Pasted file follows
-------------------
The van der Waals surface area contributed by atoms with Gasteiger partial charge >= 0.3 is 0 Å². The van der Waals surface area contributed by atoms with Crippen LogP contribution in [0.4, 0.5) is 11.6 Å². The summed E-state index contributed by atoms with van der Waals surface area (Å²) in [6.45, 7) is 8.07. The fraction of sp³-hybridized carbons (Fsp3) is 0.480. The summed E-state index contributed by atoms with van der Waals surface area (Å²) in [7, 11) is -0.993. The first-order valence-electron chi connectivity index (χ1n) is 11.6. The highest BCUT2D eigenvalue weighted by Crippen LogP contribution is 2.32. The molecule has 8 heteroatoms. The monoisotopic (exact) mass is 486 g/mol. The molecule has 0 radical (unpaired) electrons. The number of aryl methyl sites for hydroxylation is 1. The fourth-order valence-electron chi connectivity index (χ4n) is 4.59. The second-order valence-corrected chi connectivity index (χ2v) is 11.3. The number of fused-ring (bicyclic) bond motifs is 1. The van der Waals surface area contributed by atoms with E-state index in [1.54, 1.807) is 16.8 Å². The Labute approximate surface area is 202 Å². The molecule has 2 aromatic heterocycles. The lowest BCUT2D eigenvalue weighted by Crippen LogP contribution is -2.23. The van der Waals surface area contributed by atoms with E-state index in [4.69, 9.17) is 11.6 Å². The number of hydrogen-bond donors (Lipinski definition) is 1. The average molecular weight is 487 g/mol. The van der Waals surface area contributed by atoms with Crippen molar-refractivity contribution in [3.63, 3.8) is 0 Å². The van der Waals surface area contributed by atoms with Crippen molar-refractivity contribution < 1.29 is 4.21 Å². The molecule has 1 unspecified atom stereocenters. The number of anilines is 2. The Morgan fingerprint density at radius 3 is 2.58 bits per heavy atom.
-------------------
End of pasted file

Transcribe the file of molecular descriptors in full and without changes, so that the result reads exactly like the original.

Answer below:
The van der Waals surface area contributed by atoms with Gasteiger partial charge >= 0.3 is 0 Å². The van der Waals surface area contributed by atoms with Crippen LogP contribution in [0.4, 0.5) is 11.6 Å². The summed E-state index contributed by atoms with van der Waals surface area (Å²) in [6.45, 7) is 8.07. The fraction of sp³-hybridized carbons (Fsp3) is 0.480. The summed E-state index contributed by atoms with van der Waals surface area (Å²) in [7, 11) is -0.993. The first-order valence-electron chi connectivity index (χ1n) is 11.6. The highest BCUT2D eigenvalue weighted by Crippen LogP contribution is 2.32. The molecule has 8 heteroatoms. The monoisotopic (exact) mass is 486 g/mol. The molecule has 0 radical (unpaired) electrons. The number of aryl methyl sites for hydroxylation is 1. The fourth-order valence-electron chi connectivity index (χ4n) is 4.59. The second-order valence-corrected chi connectivity index (χ2v) is 11.3. The number of fused-ring (bicyclic) bond motifs is 1. The van der Waals surface area contributed by atoms with E-state index in [1.54, 1.807) is 16.8 Å². The Labute approximate surface area is 202 Å². The molecule has 2 aromatic heterocycles. The lowest BCUT2D eigenvalue weighted by Crippen LogP contribution is -2.23. The van der Waals surface area contributed by atoms with E-state index in [4.69, 9.17) is 11.6 Å². The number of hydrogen-bond donors (Lipinski definition) is 1. The average molecular weight is 487 g/mol. The van der Waals surface area contributed by atoms with Crippen molar-refractivity contribution in [3.63, 3.8) is 0 Å². The van der Waals surface area contributed by atoms with Crippen molar-refractivity contribution < 1.29 is 4.21 Å². The molecule has 1 unspecified atom stereocenters. The number of anilines is 2. The Morgan fingerprint density at radius 3 is 2.58 bits per heavy atom.